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NORA Oilheat Technicians Manual

Did You Know? When the switch is open, the electricity flows out of the power source to the open switch. It can go no farther. In a fraction of a second, the potential on the power side of the switch reaches the same as the potential from the power source, and there is no further flow of electricity. At the same time, the potential on the other side of the switch reaches the level from the other side of the power source, and there is no current. When we close the switch, the negative charge instantly goes to the positive potential on the other side and electricity flows through the circuit. Chapter 8 Basic Electricity Chapter 8—Basic Electricity 8-11 gauge number (14/2 and 14/3). Only insulated wires are counted, so 14/2 has a black, white, and a bare ground wire which is not insulated and therefore not in the count. 14/3 has an added red wire. Thermostat cables can have from two to seven wires in them, depending on the added functions of the thermostat (air conditioning, humidifier, and fan functions.) To make identification easier, the colorcoding of the wire insulation is standardized. The spot where wires are joined together or hooked to a control is the weakest link in a circuit. Be very careful when making these connections. All connections must be in a junction box or protected control box with clamps at the entrance and exit to be sure stress is not placed on connections if the wires are pulled. If exposed to high heat or humidity, connections may become dirty or corroded. Always check exposed connectors (like the terminal block on primary controls), and always seal hidden connections with electrical tape. Copper wire is recommended for all oilburner wiring and is required in some cases. Armored cable Any wiring around an oil-powered appliance should be protected by either flexible metal conduit or armored cable. There are two kinds of armored cable: BX and MC. BX has no ground wire. Its metal sheathing serves as the ground. Some people mistake the thin metal bonding strip in the cable for a ground wire. The strip is easily broken and is used only to make a conductive connection to a metal junction box. Older BX used heavy steel sheathing. Aluminum is now used because it is lighter, easier to cut, and is a better conductor. MC cable is like BX, but with a green insulated grounding wire. Most codes require MC instead of BX for a sure ground. Flexible metal conduit has no conductors installed in it. The National Electrical Code® specifies how it can be used and how many conductors may be installed in the conduit. Switches Switches are used to stop the flow of electricity. It is a simple idea; just cut the conductor and put an insulator (air) between the two cut pieces of the conductor. A switch is like a drawbridge installed in the middle of a race course. Imagine what would happen if during a race, you suddenly opened the drawbridge, leaving a big hole in the track. All the cars would stop; there would be no more current flow. Thanks to the car brakes, the resistance would be very high but there would still be voltage. The cars would still have all that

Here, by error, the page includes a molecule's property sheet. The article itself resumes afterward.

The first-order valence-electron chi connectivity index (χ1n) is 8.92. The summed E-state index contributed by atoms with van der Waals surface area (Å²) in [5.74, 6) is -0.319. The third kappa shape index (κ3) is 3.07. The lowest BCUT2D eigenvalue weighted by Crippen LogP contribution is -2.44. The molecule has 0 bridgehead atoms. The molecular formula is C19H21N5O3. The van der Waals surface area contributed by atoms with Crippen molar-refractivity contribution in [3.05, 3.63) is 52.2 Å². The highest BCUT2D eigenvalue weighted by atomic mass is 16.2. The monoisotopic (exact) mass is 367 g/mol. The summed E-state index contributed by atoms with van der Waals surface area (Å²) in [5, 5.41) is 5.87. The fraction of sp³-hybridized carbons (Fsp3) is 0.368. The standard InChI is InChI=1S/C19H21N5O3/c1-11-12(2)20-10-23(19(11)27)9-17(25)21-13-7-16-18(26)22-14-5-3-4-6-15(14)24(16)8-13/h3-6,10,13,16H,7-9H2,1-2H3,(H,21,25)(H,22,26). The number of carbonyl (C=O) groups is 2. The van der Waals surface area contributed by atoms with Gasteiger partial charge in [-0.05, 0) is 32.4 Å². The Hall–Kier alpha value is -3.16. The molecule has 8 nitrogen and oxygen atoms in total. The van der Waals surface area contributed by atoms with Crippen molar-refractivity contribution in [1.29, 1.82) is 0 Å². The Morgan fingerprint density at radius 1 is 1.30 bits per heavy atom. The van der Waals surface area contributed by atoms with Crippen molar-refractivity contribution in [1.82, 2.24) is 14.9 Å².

NORA Oilheat Technicians Manual
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